That was then (inset, 1992) and this is the last time we saw her (1994).
|Quickstats: Seen in 1990, 1991, 1992, 1993, 1994.||Summer updates: 1995, 1996, 1997, 1998, 1999, 2000, 2001, 2002, 2003, 2004.|
We first met this turtle in 1990. We saw her just once that summer. Most of her lay hidden under a ledge and only her head protruded, large eyes having a look around. As we approached, we noticed she had only a stump where her right flipper should be.
For this reason, we called the little creature Lefty, because like most humans, we mistakenly saw a disability where there really was an individual. We saw Lefty each summer after that, right up until last year--but we only ever sighted her once a season.
Each yearly contact seemed to terrify her, so that she would wobble away, not to be sighted til the next year. No other turtle we have ever met reacted to us with the fear she showed in her eyes. Something big hurt her once. Something big tore off her right flipper, and that experience has stayed with her.
Two divers are something big that is not welcome in her ocean.
Last summer, we saw her twice. At our first sighting, we were shocked at what we saw. Lefty, who already had one strike against her because of the loss of a front flipper, was now disfigured by fibropapilloma tumors. We had only seen her from a distance in 1993, and so had not noticed the "salt and pepper" white spots that we recognize as the beginning of tumors.
Her disease seems to have progressed faster than in other turtles, and in two summers she had already become weak and emaciated. The photo above shows her during our second sighting. She was resting in shallow water, in a bed of seaweed with another badly tumored turtle. We have come to call this area The Graveyard, because the only turtles we ever see there are the worst tumor cases.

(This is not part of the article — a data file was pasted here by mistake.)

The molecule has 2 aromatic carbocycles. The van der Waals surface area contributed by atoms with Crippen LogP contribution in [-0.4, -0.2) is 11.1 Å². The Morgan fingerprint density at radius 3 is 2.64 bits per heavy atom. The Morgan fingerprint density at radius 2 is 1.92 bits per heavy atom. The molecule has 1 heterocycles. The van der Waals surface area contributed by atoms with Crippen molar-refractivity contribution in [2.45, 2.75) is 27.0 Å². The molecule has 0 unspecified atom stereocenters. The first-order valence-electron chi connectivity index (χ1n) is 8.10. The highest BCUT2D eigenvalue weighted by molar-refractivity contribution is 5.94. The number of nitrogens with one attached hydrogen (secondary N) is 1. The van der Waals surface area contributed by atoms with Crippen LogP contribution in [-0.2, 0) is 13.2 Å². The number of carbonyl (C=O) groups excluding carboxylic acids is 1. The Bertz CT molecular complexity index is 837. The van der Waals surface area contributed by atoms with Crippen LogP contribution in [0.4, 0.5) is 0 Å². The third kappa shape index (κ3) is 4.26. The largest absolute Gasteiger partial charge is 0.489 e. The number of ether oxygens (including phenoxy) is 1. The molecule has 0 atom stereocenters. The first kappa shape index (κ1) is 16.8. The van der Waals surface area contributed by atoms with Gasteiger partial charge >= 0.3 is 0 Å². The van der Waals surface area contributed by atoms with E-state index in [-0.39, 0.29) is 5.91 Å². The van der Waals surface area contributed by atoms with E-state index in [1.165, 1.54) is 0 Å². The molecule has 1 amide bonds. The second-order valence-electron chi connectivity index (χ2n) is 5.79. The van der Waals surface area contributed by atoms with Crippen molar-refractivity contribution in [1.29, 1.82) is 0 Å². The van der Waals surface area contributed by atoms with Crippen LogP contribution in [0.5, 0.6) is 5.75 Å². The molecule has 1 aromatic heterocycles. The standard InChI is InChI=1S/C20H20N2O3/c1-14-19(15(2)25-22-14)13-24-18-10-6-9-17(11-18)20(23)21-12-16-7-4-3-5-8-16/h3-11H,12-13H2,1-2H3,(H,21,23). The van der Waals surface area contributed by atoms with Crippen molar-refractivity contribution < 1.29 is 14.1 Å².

This photograph was shot through tears. It is hard to see individual animals you have known for years sicken. We are only beginning to understand how people feel when a loved one has a terminal illness. There is a sense of loss, a sense of guilt at what humans are doing to these creatures, and looking at her on that last sighting, we felt a sting of shame because we'd called her Lefty, at having focussed on the disability like that.
Over the winter, we got out the Hawaiian dictionary and renamed her. She is now known as Noke. Noke is the Hawaiian word meaing "to persist, continue, persevere."
Turtles have taught us many things, but this turtle holds a special place in our hearts. Snorkellers seeing her, like us, would have seen only a small, flipperless turtle--but Noke has taught us about what is admirable: to persevere against obstacles.
We don't expect to see her in 1995 and as we prepare this page, we doubt she is alive.
Noke was not seen in 1995.
Noke was not seen in 1996. We believe Noke is dead.
Noke was not seen in 1997.
Noke was not seen in 1998.
Noke was not seen in 1999.
Noke was not seen in 2000.
Noke was not seen in 2001.
Noke was not seen in 2002.
Noke was not seen in 2003.
Noke was not seen in 2004.
||Poino [1991 Turtle 4]|
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